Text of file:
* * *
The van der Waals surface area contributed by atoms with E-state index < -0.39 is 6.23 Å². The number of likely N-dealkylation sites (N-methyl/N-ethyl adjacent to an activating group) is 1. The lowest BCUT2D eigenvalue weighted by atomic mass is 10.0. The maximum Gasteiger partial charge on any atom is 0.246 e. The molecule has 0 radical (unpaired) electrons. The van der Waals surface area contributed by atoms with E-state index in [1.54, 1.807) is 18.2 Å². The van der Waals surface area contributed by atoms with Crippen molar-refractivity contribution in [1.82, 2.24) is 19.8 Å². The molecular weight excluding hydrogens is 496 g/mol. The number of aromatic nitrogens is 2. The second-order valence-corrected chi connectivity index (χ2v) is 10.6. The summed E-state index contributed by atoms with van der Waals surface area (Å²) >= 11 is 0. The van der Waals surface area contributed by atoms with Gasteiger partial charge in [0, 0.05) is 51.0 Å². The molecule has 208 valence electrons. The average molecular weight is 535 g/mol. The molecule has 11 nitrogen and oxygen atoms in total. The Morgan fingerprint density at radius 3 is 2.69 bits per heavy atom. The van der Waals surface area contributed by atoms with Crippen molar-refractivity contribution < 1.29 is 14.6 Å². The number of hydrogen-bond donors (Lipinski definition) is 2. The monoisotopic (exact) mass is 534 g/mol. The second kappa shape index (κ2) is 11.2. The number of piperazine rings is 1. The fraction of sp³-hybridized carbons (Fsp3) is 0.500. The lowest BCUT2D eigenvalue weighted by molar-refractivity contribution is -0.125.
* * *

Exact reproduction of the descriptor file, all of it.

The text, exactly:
The van der Waals surface area contributed by atoms with E-state index < -0.39 is 6.23 Å². The number of likely N-dealkylation sites (N-methyl/N-ethyl adjacent to an activating group) is 1. The lowest BCUT2D eigenvalue weighted by atomic mass is 10.0. The maximum Gasteiger partial charge on any atom is 0.246 e. The molecule has 0 radical (unpaired) electrons. The van der Waals surface area contributed by atoms with E-state index in [1.54, 1.807) is 18.2 Å². The van der Waals surface area contributed by atoms with Crippen molar-refractivity contribution in [1.82, 2.24) is 19.8 Å². The molecular weight excluding hydrogens is 496 g/mol. The number of aromatic nitrogens is 2. The second-order valence-corrected chi connectivity index (χ2v) is 10.6. The summed E-state index contributed by atoms with van der Waals surface area (Å²) >= 11 is 0. The van der Waals surface area contributed by atoms with Gasteiger partial charge in [0, 0.05) is 51.0 Å². The molecule has 208 valence electrons. The average molecular weight is 535 g/mol. The molecule has 11 nitrogen and oxygen atoms in total. The Morgan fingerprint density at radius 3 is 2.69 bits per heavy atom. The van der Waals surface area contributed by atoms with Crippen molar-refractivity contribution < 1.29 is 14.6 Å². The number of hydrogen-bond donors (Lipinski definition) is 2. The monoisotopic (exact) mass is 534 g/mol. The second kappa shape index (κ2) is 11.2. The number of piperazine rings is 1. The fraction of sp³-hybridized carbons (Fsp3) is 0.500. The lowest BCUT2D eigenvalue weighted by molar-refractivity contribution is -0.125.